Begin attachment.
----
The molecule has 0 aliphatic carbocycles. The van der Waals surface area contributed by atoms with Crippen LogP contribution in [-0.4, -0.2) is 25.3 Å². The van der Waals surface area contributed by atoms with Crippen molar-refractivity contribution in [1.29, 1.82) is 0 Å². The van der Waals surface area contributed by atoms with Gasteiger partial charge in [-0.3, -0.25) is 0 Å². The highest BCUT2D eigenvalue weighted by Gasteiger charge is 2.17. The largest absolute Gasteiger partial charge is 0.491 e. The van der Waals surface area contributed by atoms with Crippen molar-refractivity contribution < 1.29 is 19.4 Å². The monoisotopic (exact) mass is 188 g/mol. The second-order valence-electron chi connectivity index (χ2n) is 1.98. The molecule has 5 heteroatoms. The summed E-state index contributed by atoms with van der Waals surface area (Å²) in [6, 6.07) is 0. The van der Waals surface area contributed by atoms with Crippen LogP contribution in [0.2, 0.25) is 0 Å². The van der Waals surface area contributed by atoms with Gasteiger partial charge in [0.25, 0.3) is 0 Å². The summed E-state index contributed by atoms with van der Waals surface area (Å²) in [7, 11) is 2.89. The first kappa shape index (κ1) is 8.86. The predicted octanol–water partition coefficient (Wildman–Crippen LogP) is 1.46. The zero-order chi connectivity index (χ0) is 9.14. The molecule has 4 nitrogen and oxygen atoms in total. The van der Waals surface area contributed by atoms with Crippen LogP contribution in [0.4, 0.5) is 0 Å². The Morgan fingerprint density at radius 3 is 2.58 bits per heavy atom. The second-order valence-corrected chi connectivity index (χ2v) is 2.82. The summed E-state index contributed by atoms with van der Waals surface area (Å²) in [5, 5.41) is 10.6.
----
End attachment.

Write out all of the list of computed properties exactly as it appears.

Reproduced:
The molecule has 0 aliphatic carbocycles. The van der Waals surface area contributed by atoms with Crippen LogP contribution in [-0.4, -0.2) is 25.3 Å². The van der Waals surface area contributed by atoms with Crippen molar-refractivity contribution in [1.29, 1.82) is 0 Å². The van der Waals surface area contributed by atoms with Gasteiger partial charge in [-0.3, -0.25) is 0 Å². The highest BCUT2D eigenvalue weighted by Gasteiger charge is 2.17. The largest absolute Gasteiger partial charge is 0.491 e. The van der Waals surface area contributed by atoms with Crippen molar-refractivity contribution < 1.29 is 19.4 Å². The monoisotopic (exact) mass is 188 g/mol. The second-order valence-electron chi connectivity index (χ2n) is 1.98. The molecule has 5 heteroatoms. The summed E-state index contributed by atoms with van der Waals surface area (Å²) in [6, 6.07) is 0. The van der Waals surface area contributed by atoms with Crippen LogP contribution in [0.2, 0.25) is 0 Å². The van der Waals surface area contributed by atoms with Gasteiger partial charge in [0.25, 0.3) is 0 Å². The summed E-state index contributed by atoms with van der Waals surface area (Å²) in [7, 11) is 2.89. The first kappa shape index (κ1) is 8.86. The predicted octanol–water partition coefficient (Wildman–Crippen LogP) is 1.46. The zero-order chi connectivity index (χ0) is 9.14. The molecule has 4 nitrogen and oxygen atoms in total. The van der Waals surface area contributed by atoms with Crippen LogP contribution in [0.4, 0.5) is 0 Å². The Morgan fingerprint density at radius 3 is 2.58 bits per heavy atom. The second-order valence-corrected chi connectivity index (χ2v) is 2.82. The summed E-state index contributed by atoms with van der Waals surface area (Å²) in [5, 5.41) is 10.6.